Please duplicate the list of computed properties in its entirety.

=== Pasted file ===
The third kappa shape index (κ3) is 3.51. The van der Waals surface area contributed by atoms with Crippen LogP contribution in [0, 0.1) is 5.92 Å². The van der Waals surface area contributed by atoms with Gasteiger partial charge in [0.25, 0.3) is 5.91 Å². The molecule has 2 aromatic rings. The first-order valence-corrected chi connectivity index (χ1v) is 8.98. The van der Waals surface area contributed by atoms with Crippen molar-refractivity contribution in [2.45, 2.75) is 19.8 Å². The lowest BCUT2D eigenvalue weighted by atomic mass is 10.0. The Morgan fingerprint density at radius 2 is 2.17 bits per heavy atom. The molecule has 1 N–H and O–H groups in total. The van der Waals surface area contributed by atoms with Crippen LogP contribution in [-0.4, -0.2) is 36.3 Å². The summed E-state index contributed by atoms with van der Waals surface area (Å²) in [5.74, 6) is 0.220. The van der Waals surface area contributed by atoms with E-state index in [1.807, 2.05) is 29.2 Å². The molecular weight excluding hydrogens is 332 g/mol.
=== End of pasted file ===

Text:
The third kappa shape index (κ3) is 3.51. The van der Waals surface area contributed by atoms with Crippen LogP contribution in [0, 0.1) is 5.92 Å². The van der Waals surface area contributed by atoms with Gasteiger partial charge in [0.25, 0.3) is 5.91 Å². The molecule has 2 aromatic rings. The first-order valence-corrected chi connectivity index (χ1v) is 8.98. The van der Waals surface area contributed by atoms with Crippen molar-refractivity contribution in [2.45, 2.75) is 19.8 Å². The lowest BCUT2D eigenvalue weighted by atomic mass is 10.0. The Morgan fingerprint density at radius 2 is 2.17 bits per heavy atom. The molecule has 1 N–H and O–H groups in total. The van der Waals surface area contributed by atoms with Crippen LogP contribution in [-0.4, -0.2) is 36.3 Å². The summed E-state index contributed by atoms with van der Waals surface area (Å²) in [5.74, 6) is 0.220. The van der Waals surface area contributed by atoms with E-state index in [1.807, 2.05) is 29.2 Å². The molecular weight excluding hydrogens is 332 g/mol.